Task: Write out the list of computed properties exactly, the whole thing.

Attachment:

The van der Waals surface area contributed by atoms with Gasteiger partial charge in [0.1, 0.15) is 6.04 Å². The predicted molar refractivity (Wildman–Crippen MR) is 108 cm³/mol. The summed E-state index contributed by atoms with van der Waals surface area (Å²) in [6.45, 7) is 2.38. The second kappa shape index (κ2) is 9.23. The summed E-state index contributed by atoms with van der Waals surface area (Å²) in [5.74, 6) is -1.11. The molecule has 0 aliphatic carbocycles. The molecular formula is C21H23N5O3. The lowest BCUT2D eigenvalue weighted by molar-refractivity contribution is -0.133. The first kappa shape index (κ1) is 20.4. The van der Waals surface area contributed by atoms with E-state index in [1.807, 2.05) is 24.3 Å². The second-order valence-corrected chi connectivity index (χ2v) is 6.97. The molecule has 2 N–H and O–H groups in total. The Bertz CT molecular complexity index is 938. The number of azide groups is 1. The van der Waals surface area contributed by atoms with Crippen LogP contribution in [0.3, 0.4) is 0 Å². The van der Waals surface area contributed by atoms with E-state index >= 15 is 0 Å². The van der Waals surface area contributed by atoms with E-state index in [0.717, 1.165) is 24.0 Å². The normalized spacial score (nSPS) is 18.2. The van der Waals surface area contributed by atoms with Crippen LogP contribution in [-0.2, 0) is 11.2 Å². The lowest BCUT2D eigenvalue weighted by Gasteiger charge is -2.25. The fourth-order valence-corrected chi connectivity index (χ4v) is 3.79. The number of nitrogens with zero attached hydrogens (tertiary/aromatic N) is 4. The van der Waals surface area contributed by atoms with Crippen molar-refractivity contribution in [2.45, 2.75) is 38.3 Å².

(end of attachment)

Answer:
The van der Waals surface area contributed by atoms with Gasteiger partial charge in [0.1, 0.15) is 6.04 Å². The predicted molar refractivity (Wildman–Crippen MR) is 108 cm³/mol. The summed E-state index contributed by atoms with van der Waals surface area (Å²) in [6.45, 7) is 2.38. The second kappa shape index (κ2) is 9.23. The summed E-state index contributed by atoms with van der Waals surface area (Å²) in [5.74, 6) is -1.11. The molecule has 0 aliphatic carbocycles. The molecular formula is C21H23N5O3. The lowest BCUT2D eigenvalue weighted by molar-refractivity contribution is -0.133. The first kappa shape index (κ1) is 20.4. The van der Waals surface area contributed by atoms with E-state index in [1.807, 2.05) is 24.3 Å². The second-order valence-corrected chi connectivity index (χ2v) is 6.97. The molecule has 2 N–H and O–H groups in total. The Bertz CT molecular complexity index is 938. The number of azide groups is 1. The van der Waals surface area contributed by atoms with Crippen LogP contribution in [0.3, 0.4) is 0 Å². The van der Waals surface area contributed by atoms with E-state index >= 15 is 0 Å². The van der Waals surface area contributed by atoms with E-state index in [0.717, 1.165) is 24.0 Å². The normalized spacial score (nSPS) is 18.2. The van der Waals surface area contributed by atoms with Crippen LogP contribution in [-0.2, 0) is 11.2 Å². The lowest BCUT2D eigenvalue weighted by Gasteiger charge is -2.25. The fourth-order valence-corrected chi connectivity index (χ4v) is 3.79. The number of nitrogens with zero attached hydrogens (tertiary/aromatic N) is 4. The van der Waals surface area contributed by atoms with Crippen molar-refractivity contribution in [2.45, 2.75) is 38.3 Å².